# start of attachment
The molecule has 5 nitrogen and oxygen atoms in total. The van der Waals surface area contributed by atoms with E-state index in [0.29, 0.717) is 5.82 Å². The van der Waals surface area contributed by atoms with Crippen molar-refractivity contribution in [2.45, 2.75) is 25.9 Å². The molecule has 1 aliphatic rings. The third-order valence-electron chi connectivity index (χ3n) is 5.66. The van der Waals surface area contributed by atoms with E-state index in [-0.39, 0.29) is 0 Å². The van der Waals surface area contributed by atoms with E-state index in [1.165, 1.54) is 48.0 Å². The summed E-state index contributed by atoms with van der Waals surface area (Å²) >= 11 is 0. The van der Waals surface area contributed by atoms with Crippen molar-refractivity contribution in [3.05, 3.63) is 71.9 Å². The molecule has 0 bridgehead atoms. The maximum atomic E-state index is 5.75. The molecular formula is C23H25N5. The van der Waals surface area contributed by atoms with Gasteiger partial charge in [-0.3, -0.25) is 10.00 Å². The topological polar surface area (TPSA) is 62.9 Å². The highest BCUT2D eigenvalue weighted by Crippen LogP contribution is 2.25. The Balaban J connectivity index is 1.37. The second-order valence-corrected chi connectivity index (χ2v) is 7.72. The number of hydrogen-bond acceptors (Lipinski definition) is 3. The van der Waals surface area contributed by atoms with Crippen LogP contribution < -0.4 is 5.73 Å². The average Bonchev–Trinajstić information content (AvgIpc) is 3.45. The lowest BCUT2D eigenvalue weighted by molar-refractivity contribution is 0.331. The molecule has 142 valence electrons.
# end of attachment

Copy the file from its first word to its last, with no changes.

The molecule has 5 nitrogen and oxygen atoms in total. The van der Waals surface area contributed by atoms with E-state index in [0.29, 0.717) is 5.82 Å². The van der Waals surface area contributed by atoms with Crippen molar-refractivity contribution in [2.45, 2.75) is 25.9 Å². The molecule has 1 aliphatic rings. The third-order valence-electron chi connectivity index (χ3n) is 5.66. The van der Waals surface area contributed by atoms with E-state index in [-0.39, 0.29) is 0 Å². The van der Waals surface area contributed by atoms with E-state index in [1.165, 1.54) is 48.0 Å². The summed E-state index contributed by atoms with van der Waals surface area (Å²) >= 11 is 0. The van der Waals surface area contributed by atoms with Crippen molar-refractivity contribution in [3.05, 3.63) is 71.9 Å². The molecule has 0 bridgehead atoms. The maximum atomic E-state index is 5.75. The molecular formula is C23H25N5. The van der Waals surface area contributed by atoms with Gasteiger partial charge in [-0.3, -0.25) is 10.00 Å². The topological polar surface area (TPSA) is 62.9 Å². The highest BCUT2D eigenvalue weighted by Crippen LogP contribution is 2.25. The Balaban J connectivity index is 1.37. The second-order valence-corrected chi connectivity index (χ2v) is 7.72. The number of hydrogen-bond acceptors (Lipinski definition) is 3. The van der Waals surface area contributed by atoms with Crippen LogP contribution < -0.4 is 5.73 Å². The average Bonchev–Trinajstić information content (AvgIpc) is 3.45. The lowest BCUT2D eigenvalue weighted by molar-refractivity contribution is 0.331. The molecule has 142 valence electrons.